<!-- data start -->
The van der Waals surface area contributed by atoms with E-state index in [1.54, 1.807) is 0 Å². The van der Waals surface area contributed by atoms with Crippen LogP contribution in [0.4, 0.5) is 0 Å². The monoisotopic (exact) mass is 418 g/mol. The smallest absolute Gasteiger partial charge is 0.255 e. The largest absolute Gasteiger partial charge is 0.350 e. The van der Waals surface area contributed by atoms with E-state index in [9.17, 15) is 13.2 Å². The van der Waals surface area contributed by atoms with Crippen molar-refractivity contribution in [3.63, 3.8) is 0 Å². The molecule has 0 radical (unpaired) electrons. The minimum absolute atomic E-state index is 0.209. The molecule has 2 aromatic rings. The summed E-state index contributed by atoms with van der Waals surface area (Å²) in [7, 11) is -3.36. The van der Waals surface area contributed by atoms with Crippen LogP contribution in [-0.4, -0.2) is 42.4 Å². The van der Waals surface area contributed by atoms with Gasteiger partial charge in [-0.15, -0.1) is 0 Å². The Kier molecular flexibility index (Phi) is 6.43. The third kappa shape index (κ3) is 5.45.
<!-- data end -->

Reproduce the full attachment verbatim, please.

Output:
The van der Waals surface area contributed by atoms with E-state index in [1.54, 1.807) is 0 Å². The van der Waals surface area contributed by atoms with Crippen LogP contribution in [0.4, 0.5) is 0 Å². The monoisotopic (exact) mass is 418 g/mol. The smallest absolute Gasteiger partial charge is 0.255 e. The largest absolute Gasteiger partial charge is 0.350 e. The van der Waals surface area contributed by atoms with E-state index in [9.17, 15) is 13.2 Å². The van der Waals surface area contributed by atoms with Crippen molar-refractivity contribution in [3.63, 3.8) is 0 Å². The molecule has 0 radical (unpaired) electrons. The minimum absolute atomic E-state index is 0.209. The molecule has 2 aromatic rings. The summed E-state index contributed by atoms with van der Waals surface area (Å²) in [7, 11) is -3.36. The van der Waals surface area contributed by atoms with Crippen LogP contribution in [-0.4, -0.2) is 42.4 Å². The van der Waals surface area contributed by atoms with Gasteiger partial charge in [-0.15, -0.1) is 0 Å². The Kier molecular flexibility index (Phi) is 6.43. The third kappa shape index (κ3) is 5.45.